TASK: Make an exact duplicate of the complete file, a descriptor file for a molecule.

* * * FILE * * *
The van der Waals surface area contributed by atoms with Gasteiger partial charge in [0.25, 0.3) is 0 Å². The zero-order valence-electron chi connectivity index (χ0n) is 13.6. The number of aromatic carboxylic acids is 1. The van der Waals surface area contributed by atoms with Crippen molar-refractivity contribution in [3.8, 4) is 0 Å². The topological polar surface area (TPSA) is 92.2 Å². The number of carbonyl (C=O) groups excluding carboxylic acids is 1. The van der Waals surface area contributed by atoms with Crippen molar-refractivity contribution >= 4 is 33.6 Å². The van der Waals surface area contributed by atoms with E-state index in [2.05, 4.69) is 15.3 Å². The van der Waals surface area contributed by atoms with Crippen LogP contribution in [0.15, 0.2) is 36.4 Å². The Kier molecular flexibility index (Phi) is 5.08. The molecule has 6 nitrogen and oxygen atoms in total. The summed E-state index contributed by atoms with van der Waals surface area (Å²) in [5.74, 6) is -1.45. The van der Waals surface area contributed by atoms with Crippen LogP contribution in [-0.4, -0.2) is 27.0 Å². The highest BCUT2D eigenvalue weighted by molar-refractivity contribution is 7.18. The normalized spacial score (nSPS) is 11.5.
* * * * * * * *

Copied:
The van der Waals surface area contributed by atoms with Gasteiger partial charge in [0.25, 0.3) is 0 Å². The zero-order valence-electron chi connectivity index (χ0n) is 13.6. The number of aromatic carboxylic acids is 1. The van der Waals surface area contributed by atoms with Crippen molar-refractivity contribution in [3.8, 4) is 0 Å². The topological polar surface area (TPSA) is 92.2 Å². The number of carbonyl (C=O) groups excluding carboxylic acids is 1. The van der Waals surface area contributed by atoms with Crippen molar-refractivity contribution >= 4 is 33.6 Å². The van der Waals surface area contributed by atoms with E-state index in [2.05, 4.69) is 15.3 Å². The van der Waals surface area contributed by atoms with Crippen LogP contribution in [0.15, 0.2) is 36.4 Å². The Kier molecular flexibility index (Phi) is 5.08. The molecule has 6 nitrogen and oxygen atoms in total. The summed E-state index contributed by atoms with van der Waals surface area (Å²) in [5.74, 6) is -1.45. The van der Waals surface area contributed by atoms with Crippen LogP contribution in [-0.4, -0.2) is 27.0 Å². The highest BCUT2D eigenvalue weighted by molar-refractivity contribution is 7.18. The normalized spacial score (nSPS) is 11.5.